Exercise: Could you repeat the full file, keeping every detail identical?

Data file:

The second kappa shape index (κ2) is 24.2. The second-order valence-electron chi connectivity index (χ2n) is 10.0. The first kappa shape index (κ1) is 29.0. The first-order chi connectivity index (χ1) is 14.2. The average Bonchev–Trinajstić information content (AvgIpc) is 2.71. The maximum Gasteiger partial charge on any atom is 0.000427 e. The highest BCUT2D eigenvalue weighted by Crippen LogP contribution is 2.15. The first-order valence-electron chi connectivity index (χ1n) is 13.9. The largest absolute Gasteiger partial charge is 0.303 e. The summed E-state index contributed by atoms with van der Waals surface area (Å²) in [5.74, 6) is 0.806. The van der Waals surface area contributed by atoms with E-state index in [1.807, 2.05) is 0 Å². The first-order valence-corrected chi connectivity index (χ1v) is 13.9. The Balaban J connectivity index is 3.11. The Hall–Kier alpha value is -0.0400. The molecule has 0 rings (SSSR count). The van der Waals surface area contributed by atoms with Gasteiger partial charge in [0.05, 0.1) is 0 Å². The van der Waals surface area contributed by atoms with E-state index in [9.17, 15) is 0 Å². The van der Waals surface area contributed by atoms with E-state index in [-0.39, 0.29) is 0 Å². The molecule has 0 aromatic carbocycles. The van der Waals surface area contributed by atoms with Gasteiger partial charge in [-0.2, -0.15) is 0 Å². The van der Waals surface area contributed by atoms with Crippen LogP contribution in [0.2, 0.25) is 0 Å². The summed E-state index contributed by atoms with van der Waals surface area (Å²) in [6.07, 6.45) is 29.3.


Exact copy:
The second kappa shape index (κ2) is 24.2. The second-order valence-electron chi connectivity index (χ2n) is 10.0. The first kappa shape index (κ1) is 29.0. The first-order chi connectivity index (χ1) is 14.2. The average Bonchev–Trinajstić information content (AvgIpc) is 2.71. The maximum Gasteiger partial charge on any atom is 0.000427 e. The highest BCUT2D eigenvalue weighted by Crippen LogP contribution is 2.15. The first-order valence-electron chi connectivity index (χ1n) is 13.9. The largest absolute Gasteiger partial charge is 0.303 e. The summed E-state index contributed by atoms with van der Waals surface area (Å²) in [5.74, 6) is 0.806. The van der Waals surface area contributed by atoms with E-state index in [1.807, 2.05) is 0 Å². The first-order valence-corrected chi connectivity index (χ1v) is 13.9. The Balaban J connectivity index is 3.11. The Hall–Kier alpha value is -0.0400. The molecule has 0 rings (SSSR count). The van der Waals surface area contributed by atoms with Gasteiger partial charge in [0.05, 0.1) is 0 Å². The van der Waals surface area contributed by atoms with E-state index in [9.17, 15) is 0 Å². The van der Waals surface area contributed by atoms with E-state index in [-0.39, 0.29) is 0 Å². The molecule has 0 aromatic carbocycles. The van der Waals surface area contributed by atoms with Gasteiger partial charge in [-0.2, -0.15) is 0 Å². The van der Waals surface area contributed by atoms with Crippen LogP contribution in [0.2, 0.25) is 0 Å². The summed E-state index contributed by atoms with van der Waals surface area (Å²) in [6.07, 6.45) is 29.3.